Original Research ARTICLE
The mysterious rescue of adg1-1/tpt-2 – an Arabidopsis thaliana double mutant impaired in acclimation to high light – by exogenously supplied sugars
- Department of Botany II, Cologne Biocenter, University of Cologne, Cologne, Germany
An Arabidopsis thaliana double mutant (adg1-1/tpt-2) defective in the day- and night-path of photoassimilate export from the chloroplast due to a knockout in the triose phosphate/phosphate translocator (TPT; tpt-2) and a lack of starch [mutation in ADP glucose pyrophosphorylase (AGPase); adg1-1] exhibits severe growth retardation, a decrease in the photosynthetic capacity, and a high chlorophyll fluorescence (HCF) phenotype under high light conditions. These phenotypes could be rescued when the plants were grown on sucrose (Suc) or glucose (Glc). Here we address the question whether Glc-sensing hexokinase1 (HXK1) defective in the Glc insensitive 2 (gin2-1) mutant is involved in the sugar-dependent rescue of adg1-1/tpt-2. Triple mutants defective in the TPT, AGPase, and HXK1 (adg1-1/tpt-2/gin2-1) were established as homozygous lines and grown together with Col-0 and Landsberg erecta (Ler) wild-type plants, gin2-1, the adg1-1/tpt-2 double mutant, and the adg1-1/tpt-2/gpt2-1 triple mutant [additionally defective in the glucose 6-phosphate/phosphate translocator 2 (GPT2)] on agar in the presence or absence of 50 mM of each Glc, Suc, or fructose (Fru). The growth phenotype of the double mutant and both triple mutants could be rescued to a similar extent only by Glc and Suc, but not by Fru. All three sugars were capable of rescuing the HCF and photosynthesis phenotype, irrespectively of the presence or absence of HXK1. Quantitative RT-PCR analyses of sugar-responsive genes revealed that plastidial HXK (pHXK) was up-regulated in adg1-1/tpt-2 plants grown on sugars, but showed no response in adg1-1/tpt-2/gin2-1. It appears likely that soluble sugars are directly taken up by the chloroplasts and enter further metabolism, which consumes ATP and NADPH from the photosynthetic light reaction and thereby rescues the photosynthesis phenotype of the double mutant. The implication of sugar turnover and probably signaling inside the chloroplasts for the concept of retrograde signaling is discussed.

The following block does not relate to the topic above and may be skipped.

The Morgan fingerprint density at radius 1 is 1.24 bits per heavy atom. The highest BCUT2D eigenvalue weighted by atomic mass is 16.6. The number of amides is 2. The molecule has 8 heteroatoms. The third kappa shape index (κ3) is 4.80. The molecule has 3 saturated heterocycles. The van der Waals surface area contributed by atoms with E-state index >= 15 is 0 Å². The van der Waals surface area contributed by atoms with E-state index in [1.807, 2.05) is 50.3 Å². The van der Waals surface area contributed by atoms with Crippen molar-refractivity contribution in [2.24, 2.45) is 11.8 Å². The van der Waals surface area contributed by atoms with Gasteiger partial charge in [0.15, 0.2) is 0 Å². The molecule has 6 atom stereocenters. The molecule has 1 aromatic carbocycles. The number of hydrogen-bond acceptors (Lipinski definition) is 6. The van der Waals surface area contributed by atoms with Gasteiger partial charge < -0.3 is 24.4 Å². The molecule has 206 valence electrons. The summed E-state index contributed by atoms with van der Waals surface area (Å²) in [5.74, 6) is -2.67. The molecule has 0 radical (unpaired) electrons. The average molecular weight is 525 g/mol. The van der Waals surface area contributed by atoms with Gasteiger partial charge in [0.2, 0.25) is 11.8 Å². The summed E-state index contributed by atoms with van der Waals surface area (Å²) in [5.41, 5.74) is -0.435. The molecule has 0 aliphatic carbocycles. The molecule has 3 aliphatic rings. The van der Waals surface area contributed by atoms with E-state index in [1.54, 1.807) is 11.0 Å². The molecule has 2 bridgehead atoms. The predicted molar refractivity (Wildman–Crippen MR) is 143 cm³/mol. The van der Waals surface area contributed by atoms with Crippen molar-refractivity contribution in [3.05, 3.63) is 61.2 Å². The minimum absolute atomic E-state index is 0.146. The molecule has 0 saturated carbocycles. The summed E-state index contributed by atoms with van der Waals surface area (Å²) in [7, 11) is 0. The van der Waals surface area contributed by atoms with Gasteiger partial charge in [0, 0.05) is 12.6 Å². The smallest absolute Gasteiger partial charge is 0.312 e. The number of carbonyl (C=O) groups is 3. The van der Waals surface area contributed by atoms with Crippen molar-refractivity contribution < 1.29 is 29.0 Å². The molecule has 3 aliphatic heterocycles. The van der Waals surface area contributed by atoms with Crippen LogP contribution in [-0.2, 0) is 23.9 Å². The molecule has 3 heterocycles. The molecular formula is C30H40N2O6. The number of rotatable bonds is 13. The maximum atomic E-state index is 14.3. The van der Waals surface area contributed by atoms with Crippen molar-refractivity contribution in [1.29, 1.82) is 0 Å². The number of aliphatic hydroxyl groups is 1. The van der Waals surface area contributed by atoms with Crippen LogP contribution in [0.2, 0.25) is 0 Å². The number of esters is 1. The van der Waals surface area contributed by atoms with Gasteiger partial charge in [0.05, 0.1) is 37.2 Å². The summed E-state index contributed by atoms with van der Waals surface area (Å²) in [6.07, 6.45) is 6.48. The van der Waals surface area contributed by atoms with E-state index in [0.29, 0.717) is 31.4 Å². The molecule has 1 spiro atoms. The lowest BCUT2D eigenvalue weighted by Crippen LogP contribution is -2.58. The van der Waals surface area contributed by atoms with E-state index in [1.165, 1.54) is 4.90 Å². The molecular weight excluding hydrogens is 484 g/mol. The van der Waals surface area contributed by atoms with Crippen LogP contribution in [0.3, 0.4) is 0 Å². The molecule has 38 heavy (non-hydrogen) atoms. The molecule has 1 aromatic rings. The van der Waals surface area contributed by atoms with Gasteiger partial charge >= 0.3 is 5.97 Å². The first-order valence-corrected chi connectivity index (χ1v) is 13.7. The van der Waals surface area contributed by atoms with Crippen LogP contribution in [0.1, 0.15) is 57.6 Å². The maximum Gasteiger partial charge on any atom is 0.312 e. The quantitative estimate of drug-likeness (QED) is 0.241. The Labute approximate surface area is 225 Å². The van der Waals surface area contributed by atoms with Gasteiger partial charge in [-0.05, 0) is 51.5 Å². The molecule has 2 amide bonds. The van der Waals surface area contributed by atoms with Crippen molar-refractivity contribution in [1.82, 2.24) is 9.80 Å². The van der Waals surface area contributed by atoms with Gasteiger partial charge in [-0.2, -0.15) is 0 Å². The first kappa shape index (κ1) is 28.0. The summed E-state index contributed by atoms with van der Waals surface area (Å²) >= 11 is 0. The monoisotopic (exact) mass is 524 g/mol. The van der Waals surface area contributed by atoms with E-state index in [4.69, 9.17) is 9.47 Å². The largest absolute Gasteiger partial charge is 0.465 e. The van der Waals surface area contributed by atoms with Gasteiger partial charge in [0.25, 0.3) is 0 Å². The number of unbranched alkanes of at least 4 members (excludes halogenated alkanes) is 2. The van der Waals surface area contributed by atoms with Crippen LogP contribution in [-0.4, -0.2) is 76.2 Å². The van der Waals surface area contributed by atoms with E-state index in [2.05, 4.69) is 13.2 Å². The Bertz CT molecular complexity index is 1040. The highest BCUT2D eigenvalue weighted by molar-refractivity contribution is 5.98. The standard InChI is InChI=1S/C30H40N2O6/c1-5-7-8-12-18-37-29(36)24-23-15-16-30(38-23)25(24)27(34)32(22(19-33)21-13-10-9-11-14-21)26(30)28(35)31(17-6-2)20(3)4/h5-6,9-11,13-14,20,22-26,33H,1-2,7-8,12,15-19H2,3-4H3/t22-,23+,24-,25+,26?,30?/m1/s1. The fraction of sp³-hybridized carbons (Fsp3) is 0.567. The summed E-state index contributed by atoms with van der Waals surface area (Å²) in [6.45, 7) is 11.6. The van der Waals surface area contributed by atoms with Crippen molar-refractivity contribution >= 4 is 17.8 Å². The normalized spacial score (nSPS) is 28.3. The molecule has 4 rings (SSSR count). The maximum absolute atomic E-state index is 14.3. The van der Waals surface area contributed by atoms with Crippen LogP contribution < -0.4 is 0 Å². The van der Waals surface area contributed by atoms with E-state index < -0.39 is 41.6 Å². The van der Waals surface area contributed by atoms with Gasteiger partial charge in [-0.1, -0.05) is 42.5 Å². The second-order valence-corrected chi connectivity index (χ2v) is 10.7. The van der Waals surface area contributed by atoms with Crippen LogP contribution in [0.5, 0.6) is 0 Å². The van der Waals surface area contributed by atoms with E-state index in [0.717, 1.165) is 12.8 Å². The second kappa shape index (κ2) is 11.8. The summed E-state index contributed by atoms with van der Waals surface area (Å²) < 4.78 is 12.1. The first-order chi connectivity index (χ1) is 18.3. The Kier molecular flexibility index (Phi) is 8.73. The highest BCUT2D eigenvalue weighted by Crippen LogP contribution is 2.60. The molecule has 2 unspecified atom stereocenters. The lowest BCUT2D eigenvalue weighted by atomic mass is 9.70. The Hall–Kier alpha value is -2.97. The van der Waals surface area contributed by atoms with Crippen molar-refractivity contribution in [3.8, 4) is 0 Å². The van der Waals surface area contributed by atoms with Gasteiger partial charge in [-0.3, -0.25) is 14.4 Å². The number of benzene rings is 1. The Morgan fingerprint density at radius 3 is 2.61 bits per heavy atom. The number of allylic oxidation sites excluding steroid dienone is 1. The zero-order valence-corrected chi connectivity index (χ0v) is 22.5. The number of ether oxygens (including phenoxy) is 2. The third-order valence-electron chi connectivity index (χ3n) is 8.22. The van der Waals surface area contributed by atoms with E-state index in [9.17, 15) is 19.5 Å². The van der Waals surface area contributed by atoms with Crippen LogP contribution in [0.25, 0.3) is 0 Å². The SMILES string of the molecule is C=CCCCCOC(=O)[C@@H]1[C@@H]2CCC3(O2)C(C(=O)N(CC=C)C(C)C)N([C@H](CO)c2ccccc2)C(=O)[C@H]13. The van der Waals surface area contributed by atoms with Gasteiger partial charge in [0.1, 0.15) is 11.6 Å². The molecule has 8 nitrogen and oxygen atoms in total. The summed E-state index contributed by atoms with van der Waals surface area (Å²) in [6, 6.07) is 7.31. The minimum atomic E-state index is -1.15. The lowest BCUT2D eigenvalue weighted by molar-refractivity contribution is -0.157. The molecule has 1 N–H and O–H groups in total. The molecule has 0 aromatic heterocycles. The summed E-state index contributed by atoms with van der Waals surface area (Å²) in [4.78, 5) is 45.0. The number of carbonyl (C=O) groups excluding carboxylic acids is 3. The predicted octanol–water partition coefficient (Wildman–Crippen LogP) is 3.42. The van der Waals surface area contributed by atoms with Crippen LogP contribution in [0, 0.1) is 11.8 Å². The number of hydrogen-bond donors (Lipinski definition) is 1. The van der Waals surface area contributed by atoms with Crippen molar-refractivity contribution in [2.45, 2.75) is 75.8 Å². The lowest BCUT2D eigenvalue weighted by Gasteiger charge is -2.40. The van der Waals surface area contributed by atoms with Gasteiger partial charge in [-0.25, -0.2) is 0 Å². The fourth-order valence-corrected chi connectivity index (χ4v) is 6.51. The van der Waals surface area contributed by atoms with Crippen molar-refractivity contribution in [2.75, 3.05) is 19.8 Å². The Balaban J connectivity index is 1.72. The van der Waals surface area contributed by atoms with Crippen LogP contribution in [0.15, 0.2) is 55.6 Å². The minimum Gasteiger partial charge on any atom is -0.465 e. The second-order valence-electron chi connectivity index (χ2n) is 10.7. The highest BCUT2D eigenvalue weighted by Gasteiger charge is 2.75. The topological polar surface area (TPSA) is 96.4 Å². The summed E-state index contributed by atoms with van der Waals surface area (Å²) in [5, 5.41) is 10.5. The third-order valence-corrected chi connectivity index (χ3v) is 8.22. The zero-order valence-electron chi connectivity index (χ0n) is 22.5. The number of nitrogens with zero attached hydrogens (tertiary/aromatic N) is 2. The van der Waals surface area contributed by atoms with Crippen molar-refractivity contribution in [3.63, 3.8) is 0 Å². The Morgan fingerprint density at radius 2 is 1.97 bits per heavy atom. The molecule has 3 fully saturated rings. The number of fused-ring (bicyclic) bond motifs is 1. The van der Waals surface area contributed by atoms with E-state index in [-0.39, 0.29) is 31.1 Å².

Keywords: sugar signaling, photosynthesis, chlorophyll fluorescence, carbohydrate metabolism, chloroplasts
Citation: Heinrichs L, Schmitz J, Flügge U-I and Häusler RE (2012) The mysterious rescue of adg1-1/tpt-2 – an Arabidopsis thaliana double mutant impaired in acclimation to high light – by exogenously supplied sugars. Front. Plant Sci. 3:265. doi: 10.3389/fpls.2012.00265
Received: 17 September 2012; Accepted: 12 November 2012;
Published online: 30 November 2012.
Edited by:Tatjana Kleine, Ludwig-Maximilians-Universität München, Germany
Reviewed by:Alisdair Fernie, Max Planck Institute for Plant Physiology, Germany
Peter Geigenberger, Ludwig-Maximilians-Universität München, Germany
Copyright: © 2012 Heinrichs, Schmitz, Flügge and Häusler. This is an open-access article distributed under the terms of the Creative Commons Attribution License, which permits use, distribution and reproduction in other forums, provided the original authors and source are credited and subject to any copyright notices concerning any third-party graphics etc.
*Correspondence: Rainer E. Häusler, Department of Botany II, Cologne Biocenter, University of Cologne, Zülpicherstr. 47b, 50674 Cologne, Germany. e-mail: firstname.lastname@example.org